Three faces of Anger

“Holding onto anger is like grasping onto a hot coal with the intent of throwing it at someone else.  You are the one who gets burned.” — Buddha

The next several blogs are going to focus on the Emotional Universe.  My intention is to familiarize you with the emotional neighborhood that resides within you so that you can be more present to what you are feeling and how to harness those feelings.  I am going to begin with one of the most difficult emotions to harness, Anger. It’s probably the most powerful force after love and fear. It is responsible for much of the destruction we see around us, both in our personal lives and in our global community.

Whether you are in touch with it or not, express it or not, the truth is that anger is a natural reaction living inside all of us. On the deepest level, it generally arises out of a feeling of fear or threat. But more often than not we are out of touch with the threat and are more in touch with some sense of feeling betrayed, disappointed, frustrated, violated, abused, hurt, controlled, neglected, or disrespected.   Typically, there are three ways in which anger gets expressed: directly and aggressively toward the “offending” individual; indirectly and passively toward the “offending”  individual;  or inwardly toward yourself (passive).  The way you experience and express your anger depends on your innate personality and on your childhood home environment.

In order to learn how to manage your anger, you first need to identify your relationship to anger.  Do you express your anger aggressively, passive aggressively, or passively?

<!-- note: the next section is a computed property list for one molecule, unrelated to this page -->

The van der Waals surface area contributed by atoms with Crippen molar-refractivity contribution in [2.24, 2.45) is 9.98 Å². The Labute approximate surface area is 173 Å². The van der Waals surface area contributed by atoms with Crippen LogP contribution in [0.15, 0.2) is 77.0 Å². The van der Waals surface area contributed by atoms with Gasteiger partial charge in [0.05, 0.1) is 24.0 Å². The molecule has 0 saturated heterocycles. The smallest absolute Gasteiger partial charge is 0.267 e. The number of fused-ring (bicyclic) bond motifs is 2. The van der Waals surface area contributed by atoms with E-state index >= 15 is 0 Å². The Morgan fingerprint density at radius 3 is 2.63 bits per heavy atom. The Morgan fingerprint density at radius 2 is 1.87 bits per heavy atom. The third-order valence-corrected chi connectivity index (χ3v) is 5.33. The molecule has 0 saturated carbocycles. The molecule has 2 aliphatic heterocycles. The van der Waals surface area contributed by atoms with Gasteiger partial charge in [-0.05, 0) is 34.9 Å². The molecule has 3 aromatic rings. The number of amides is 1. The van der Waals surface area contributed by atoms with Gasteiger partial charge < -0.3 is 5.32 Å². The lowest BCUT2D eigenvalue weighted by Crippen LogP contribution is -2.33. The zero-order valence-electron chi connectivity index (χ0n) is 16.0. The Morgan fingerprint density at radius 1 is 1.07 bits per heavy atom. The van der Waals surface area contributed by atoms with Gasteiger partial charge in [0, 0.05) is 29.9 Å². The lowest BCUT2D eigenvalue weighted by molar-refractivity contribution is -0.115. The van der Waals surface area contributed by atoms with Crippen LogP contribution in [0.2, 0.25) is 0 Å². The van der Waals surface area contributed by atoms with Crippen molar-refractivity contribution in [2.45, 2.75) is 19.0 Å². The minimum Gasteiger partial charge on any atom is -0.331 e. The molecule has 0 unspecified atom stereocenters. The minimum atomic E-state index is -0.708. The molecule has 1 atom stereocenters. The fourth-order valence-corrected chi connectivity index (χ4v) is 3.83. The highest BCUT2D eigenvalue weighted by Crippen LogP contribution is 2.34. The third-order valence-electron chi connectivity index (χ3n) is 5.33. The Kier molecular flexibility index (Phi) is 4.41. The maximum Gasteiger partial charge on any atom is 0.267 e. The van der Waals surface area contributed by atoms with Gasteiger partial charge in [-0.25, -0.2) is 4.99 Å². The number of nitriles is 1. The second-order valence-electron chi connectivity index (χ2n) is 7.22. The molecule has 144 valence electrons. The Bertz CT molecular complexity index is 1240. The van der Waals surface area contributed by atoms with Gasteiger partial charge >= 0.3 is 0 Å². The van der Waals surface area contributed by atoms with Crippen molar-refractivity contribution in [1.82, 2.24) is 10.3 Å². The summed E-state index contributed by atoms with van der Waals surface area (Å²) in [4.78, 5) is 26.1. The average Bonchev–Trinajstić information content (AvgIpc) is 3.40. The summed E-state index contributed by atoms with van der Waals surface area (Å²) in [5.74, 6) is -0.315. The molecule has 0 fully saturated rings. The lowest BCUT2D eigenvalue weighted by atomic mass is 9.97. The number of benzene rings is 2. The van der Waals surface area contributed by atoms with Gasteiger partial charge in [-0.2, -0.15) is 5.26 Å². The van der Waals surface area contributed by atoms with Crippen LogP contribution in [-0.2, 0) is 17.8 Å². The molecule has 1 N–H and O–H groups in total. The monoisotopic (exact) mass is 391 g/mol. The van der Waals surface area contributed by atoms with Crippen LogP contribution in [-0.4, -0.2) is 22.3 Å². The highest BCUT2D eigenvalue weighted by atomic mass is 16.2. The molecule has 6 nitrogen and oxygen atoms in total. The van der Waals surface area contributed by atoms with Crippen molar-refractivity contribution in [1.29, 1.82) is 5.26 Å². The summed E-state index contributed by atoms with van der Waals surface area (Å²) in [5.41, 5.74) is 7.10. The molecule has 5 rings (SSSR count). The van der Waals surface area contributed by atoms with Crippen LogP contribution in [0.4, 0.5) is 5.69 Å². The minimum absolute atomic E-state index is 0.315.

To find out how you express anger you need to recognize the tell tale physical and emotional signs of anger.  Below is a description of the ways in which the three different types of anger get felt and expressed.

If you express your anger directly and aggressively you may experience the following:


  • hot in the neck/face
  • increased and rapid heart rate
  • pacing
  • sweating, especially your palms
  • shaking or trembling
  • acting in an abusive or abrasive manner
  • beginning to yell, scream, or cry

Emotionally you may feel:

  • resentful
  • rage
  • out of control
  • anxious
  • like striking out verbally or physically

If you express it passive aggressively you have learned not to allow yourself to feel anger.  Your anger is likely to appear as follows:


  • Denial or rationalization about your behavior
  • Getting sarcastic
  • An impulse to get away from the situation
  • Rubbing your head
  • Becoming silent or withholding
  • Isolating
  • Compulsive eating, spending, cleaning, or sex
  • Revenge fantasies


  • Irritated
  • Resentful
  • Fearful
  • Dominated
  • Powerless
  • Sad or depressed
  • Guilty

If you express your anger in a passive and self-inflicting way, you may experience:


  • Clenching your jaws or grinding your teeth
  • Headache
  • Stomach ache
  • Some form of self mutilation; biting nails and picking on the cuticles, hitting something with bare fist, banging your head, etc.
  • Increased and rapid heart rate
  • Dizziness
  • Beginning to cry
  • Compulsive eating, spending, cleaning, or sex


  • Self-loathing
  • Stupid
  • Bad
  • Sad or depressed
  • Guilty

Which type of expression do you fit into?  If you can’t figure it out on your own, ask someone in your life to help you recognize your anger style.

Once you discover your style, you will be ready to apply my next blog’s discussion on how each style can express anger in a constructive way.

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One Comment on “Three faces of Anger”

  • Nico
    24 February, 2012,

    Dear Ronit,

    Thanks for this interesting article, I definitely look forward for the follow ups. I have been analyzing my emotions lately, trying to figure out how to get out of a very tough situation in my life. My anger seems to fall between passive aggressive and a somewhat passive.


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